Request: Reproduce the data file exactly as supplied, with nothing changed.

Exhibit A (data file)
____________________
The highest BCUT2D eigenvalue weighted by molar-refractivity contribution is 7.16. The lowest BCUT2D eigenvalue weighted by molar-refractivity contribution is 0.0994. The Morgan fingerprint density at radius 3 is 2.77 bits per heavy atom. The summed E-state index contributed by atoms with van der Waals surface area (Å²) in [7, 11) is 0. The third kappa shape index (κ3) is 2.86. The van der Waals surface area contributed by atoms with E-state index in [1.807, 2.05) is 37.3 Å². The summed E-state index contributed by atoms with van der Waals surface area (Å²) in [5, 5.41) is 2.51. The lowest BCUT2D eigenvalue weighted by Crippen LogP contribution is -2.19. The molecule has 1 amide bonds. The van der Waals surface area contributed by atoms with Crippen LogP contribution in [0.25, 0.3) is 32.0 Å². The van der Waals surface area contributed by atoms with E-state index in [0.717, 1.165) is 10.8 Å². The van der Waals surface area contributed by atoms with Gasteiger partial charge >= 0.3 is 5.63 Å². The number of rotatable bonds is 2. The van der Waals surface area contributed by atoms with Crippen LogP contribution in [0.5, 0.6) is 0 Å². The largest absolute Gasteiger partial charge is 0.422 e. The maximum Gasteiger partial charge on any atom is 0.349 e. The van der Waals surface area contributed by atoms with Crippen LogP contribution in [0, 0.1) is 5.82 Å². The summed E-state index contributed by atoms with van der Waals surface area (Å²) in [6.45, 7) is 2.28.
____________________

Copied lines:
The highest BCUT2D eigenvalue weighted by molar-refractivity contribution is 7.16. The lowest BCUT2D eigenvalue weighted by molar-refractivity contribution is 0.0994. The Morgan fingerprint density at radius 3 is 2.77 bits per heavy atom. The summed E-state index contributed by atoms with van der Waals surface area (Å²) in [7, 11) is 0. The third kappa shape index (κ3) is 2.86. The van der Waals surface area contributed by atoms with E-state index in [1.807, 2.05) is 37.3 Å². The summed E-state index contributed by atoms with van der Waals surface area (Å²) in [5, 5.41) is 2.51. The lowest BCUT2D eigenvalue weighted by Crippen LogP contribution is -2.19. The molecule has 1 amide bonds. The van der Waals surface area contributed by atoms with Crippen LogP contribution in [0.25, 0.3) is 32.0 Å². The van der Waals surface area contributed by atoms with E-state index in [0.717, 1.165) is 10.8 Å². The van der Waals surface area contributed by atoms with Gasteiger partial charge >= 0.3 is 5.63 Å². The number of rotatable bonds is 2. The van der Waals surface area contributed by atoms with Crippen LogP contribution in [0.5, 0.6) is 0 Å². The largest absolute Gasteiger partial charge is 0.422 e. The maximum Gasteiger partial charge on any atom is 0.349 e. The van der Waals surface area contributed by atoms with Crippen LogP contribution in [0, 0.1) is 5.82 Å². The summed E-state index contributed by atoms with van der Waals surface area (Å²) in [6.45, 7) is 2.28.